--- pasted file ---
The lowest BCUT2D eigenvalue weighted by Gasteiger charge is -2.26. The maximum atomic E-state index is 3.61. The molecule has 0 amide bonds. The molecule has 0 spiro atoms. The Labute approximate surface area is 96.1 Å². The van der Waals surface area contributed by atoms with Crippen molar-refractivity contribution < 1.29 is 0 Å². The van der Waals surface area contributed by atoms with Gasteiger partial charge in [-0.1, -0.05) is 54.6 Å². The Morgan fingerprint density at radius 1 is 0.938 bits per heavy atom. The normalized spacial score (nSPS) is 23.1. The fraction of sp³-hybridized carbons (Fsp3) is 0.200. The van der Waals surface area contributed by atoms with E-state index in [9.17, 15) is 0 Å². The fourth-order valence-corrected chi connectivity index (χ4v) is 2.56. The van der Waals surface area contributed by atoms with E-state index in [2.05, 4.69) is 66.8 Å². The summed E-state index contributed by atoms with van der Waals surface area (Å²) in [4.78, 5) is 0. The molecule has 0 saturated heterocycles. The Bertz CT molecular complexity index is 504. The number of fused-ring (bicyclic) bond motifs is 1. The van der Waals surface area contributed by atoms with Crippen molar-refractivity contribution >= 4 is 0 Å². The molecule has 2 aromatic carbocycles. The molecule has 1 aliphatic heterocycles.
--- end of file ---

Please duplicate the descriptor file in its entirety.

The lowest BCUT2D eigenvalue weighted by Gasteiger charge is -2.26. The maximum atomic E-state index is 3.61. The molecule has 0 amide bonds. The molecule has 0 spiro atoms. The Labute approximate surface area is 96.1 Å². The van der Waals surface area contributed by atoms with Crippen molar-refractivity contribution < 1.29 is 0 Å². The van der Waals surface area contributed by atoms with Gasteiger partial charge in [-0.1, -0.05) is 54.6 Å². The Morgan fingerprint density at radius 1 is 0.938 bits per heavy atom. The normalized spacial score (nSPS) is 23.1. The fraction of sp³-hybridized carbons (Fsp3) is 0.200. The van der Waals surface area contributed by atoms with E-state index in [9.17, 15) is 0 Å². The fourth-order valence-corrected chi connectivity index (χ4v) is 2.56. The van der Waals surface area contributed by atoms with E-state index in [2.05, 4.69) is 66.8 Å². The summed E-state index contributed by atoms with van der Waals surface area (Å²) in [4.78, 5) is 0. The molecule has 0 saturated heterocycles. The Bertz CT molecular complexity index is 504. The number of fused-ring (bicyclic) bond motifs is 1. The van der Waals surface area contributed by atoms with Crippen molar-refractivity contribution >= 4 is 0 Å². The molecule has 2 aromatic carbocycles. The molecule has 1 aliphatic heterocycles.